"The Internet" is not a thing
February 4, 2013 4:06 PM   Subscribe

Evgeny Morozov, writing at The New Republic, has a scathing review of Steven B. Johnson's Future Perfect. Morozov blasts what he calls "Internet-centrism", the idea that the web has an underlying philosophy that offline society should adopt.
posted by downing street memo (33 comments total) 18 users marked this as a favorite

 
I recall Evgeny popping by the telecomix irc channel some ways back, for being someone who sees himself as smarter than his established contemporaries he is utterly unable to be progressive or for that matter constructive.
What's the point? I mean, really what is it? Did some bully on General Mayhem pee in his cereals one morning and then he decided that the internet, is to blame?
he's got fact after fact after fact stacked against his contrarian reactionary view & lets not forget his blind eye towards systemic and institutionalized values in his writings.

The thing with Evgeny Morozov, is like with any critic, if he didn't come up with it first, it's just going to be one character assassination after the other.
posted by xcasex at 4:40 PM on February 4, 2013 [4 favorites]


scathing review

Isn't that Morozov's default writing style?

And as usual, he zooms directly to Shirky for someone to criticize. Even though the piece he linked show little evidence of putting forward an "Internet-centrist" mode of thought. Shirky gives no guidance in his piece, he merely comments on the situation as he sees it. Hardly demanding we "reshape our political and social institutions in its image."

Morozov wails away at strawmen, or at least mostly strawmen.

As far as he critique of the book after he gets he digs in, it doesn't live up to the title. While it does have shades of The Tyranny of Structurelessness, in that a distributed, non-hierarchical decision making process will invaribly create hidden hierarchies because not all people will have the time and inclination to make these decisions, which he namechecks. The article should really be called "Decentralized decision making collectives aren't all they're cracked up to be". Which is really not as inflammatory as the current title, and it only looks like Johnson's book was hyping up. Hell, even Shirky in his last book was less than sanguine about vast decentralized collectives doing more than signing online petitions and passing the virtual hat around for a collection.

You can have a really effective centralized social media campaign, as the last presidential campaign showed. Open source isn't a really good example either, most are organized in the Linus approved "benevolent dictatorships".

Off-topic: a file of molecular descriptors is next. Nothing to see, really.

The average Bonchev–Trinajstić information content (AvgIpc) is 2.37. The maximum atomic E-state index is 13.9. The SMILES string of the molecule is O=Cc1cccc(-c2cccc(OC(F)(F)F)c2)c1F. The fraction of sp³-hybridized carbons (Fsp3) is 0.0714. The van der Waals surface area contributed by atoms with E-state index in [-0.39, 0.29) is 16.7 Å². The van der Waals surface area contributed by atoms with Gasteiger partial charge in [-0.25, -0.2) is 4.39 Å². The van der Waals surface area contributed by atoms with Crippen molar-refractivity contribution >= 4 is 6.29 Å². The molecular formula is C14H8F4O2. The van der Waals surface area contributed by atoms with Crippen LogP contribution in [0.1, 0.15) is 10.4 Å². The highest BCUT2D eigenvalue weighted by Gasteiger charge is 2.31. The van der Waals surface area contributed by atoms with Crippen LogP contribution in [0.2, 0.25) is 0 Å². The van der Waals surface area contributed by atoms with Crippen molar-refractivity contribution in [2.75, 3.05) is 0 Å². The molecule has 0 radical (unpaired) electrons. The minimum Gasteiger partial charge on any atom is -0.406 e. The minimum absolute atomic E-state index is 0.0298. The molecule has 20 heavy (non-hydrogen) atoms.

On preview: xcasex, don't even get me started on his Twitter. Twitter seems to boil down people to the most pronouced part of their personality. For Morozov, it's bile.
posted by zabuni at 4:42 PM on February 4, 2013 [2 favorites]


And I will say that to Morozov's credit, Wikipedia is really good example of "The Tyranny of Structurelessness" in practice, as the decentralized nature of it has given way to all sorts of cabals and secret processes.
posted by zabuni at 4:44 PM on February 4, 2013 [7 favorites]


At the end of the day, Morozov ends up very much resembling the Shirkys (Shirkies?) he hates so much: A purveyor of some good and valuable ideas, which must first be extracted from roiling tar-pits of self-satisfaction.
posted by bicyclefish at 4:55 PM on February 4, 2013 [3 favorites]


"There are two ways to be wrong about the internet."
Actually, I think there might be three, or even possibly four
posted by selfmedicating at 4:59 PM on February 4, 2013 [5 favorites]


Aw! It's kind of nice to see TNR up to their old, feisty tricks again.

As for the essay --- he lays in a few good licks, I thought, but his concluding aria didn't crack any crystal in my book. I enjoy a good tech-evangelist bashing as much as the next luddite, and possibly more, but aside from pointing out that a lot of the decentralised networks being lauded are in fact very centralised indeed he doesn't really get far in taking down the book. Revealing that a Gladwell-esque pop culture tech fluff book is rather shallow is not exactly earth shattering.
posted by Diablevert at 5:05 PM on February 4, 2013 [2 favorites]


The third way to be wrong about the Internet is to believe that there are only two ways to be wrong about the Internet.
posted by Malor at 5:06 PM on February 4, 2013 [11 favorites]


My issue with Morozov is that he's a one-trick pony. I hear nothing new from him ever. Are the Internet utopians too optimistic? Sure, they are. Is reality more complex? Yes, it is. Is the Internet just a communications platform that can be used for good and for bad by both people and their governments? Yes.

I am more troubled by Bruce Schneier's recent thoughts on "Power and the Internet"